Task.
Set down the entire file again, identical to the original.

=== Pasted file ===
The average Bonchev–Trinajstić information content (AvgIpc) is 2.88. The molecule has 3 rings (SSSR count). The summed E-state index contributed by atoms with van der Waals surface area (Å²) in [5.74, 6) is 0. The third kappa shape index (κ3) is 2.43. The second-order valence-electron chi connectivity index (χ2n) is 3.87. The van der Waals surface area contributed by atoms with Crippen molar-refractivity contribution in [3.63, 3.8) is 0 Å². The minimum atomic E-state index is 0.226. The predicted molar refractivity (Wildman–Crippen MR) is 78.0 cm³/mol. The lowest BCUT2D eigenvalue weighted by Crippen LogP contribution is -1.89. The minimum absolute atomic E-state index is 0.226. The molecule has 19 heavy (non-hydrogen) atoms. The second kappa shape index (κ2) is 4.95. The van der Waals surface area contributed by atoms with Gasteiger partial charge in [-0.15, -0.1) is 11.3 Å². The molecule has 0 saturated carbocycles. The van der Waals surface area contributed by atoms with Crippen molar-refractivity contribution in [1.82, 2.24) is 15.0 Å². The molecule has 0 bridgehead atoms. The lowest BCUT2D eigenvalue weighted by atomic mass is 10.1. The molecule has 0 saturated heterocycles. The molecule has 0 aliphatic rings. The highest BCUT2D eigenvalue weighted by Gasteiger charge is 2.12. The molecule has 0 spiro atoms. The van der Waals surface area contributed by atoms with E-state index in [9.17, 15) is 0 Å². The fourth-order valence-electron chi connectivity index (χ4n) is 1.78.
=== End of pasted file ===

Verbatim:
The average Bonchev–Trinajstić information content (AvgIpc) is 2.88. The molecule has 3 rings (SSSR count). The summed E-state index contributed by atoms with van der Waals surface area (Å²) in [5.74, 6) is 0. The third kappa shape index (κ3) is 2.43. The second-order valence-electron chi connectivity index (χ2n) is 3.87. The van der Waals surface area contributed by atoms with Crippen molar-refractivity contribution in [3.63, 3.8) is 0 Å². The minimum atomic E-state index is 0.226. The predicted molar refractivity (Wildman–Crippen MR) is 78.0 cm³/mol. The lowest BCUT2D eigenvalue weighted by Crippen LogP contribution is -1.89. The minimum absolute atomic E-state index is 0.226. The molecule has 19 heavy (non-hydrogen) atoms. The second kappa shape index (κ2) is 4.95. The van der Waals surface area contributed by atoms with Gasteiger partial charge in [-0.15, -0.1) is 11.3 Å². The molecule has 0 saturated carbocycles. The van der Waals surface area contributed by atoms with Crippen molar-refractivity contribution in [1.82, 2.24) is 15.0 Å². The molecule has 0 bridgehead atoms. The lowest BCUT2D eigenvalue weighted by atomic mass is 10.1. The molecule has 0 saturated heterocycles. The molecule has 0 aliphatic rings. The highest BCUT2D eigenvalue weighted by Gasteiger charge is 2.12. The molecule has 0 spiro atoms. The van der Waals surface area contributed by atoms with E-state index in [9.17, 15) is 0 Å². The fourth-order valence-electron chi connectivity index (χ4n) is 1.78.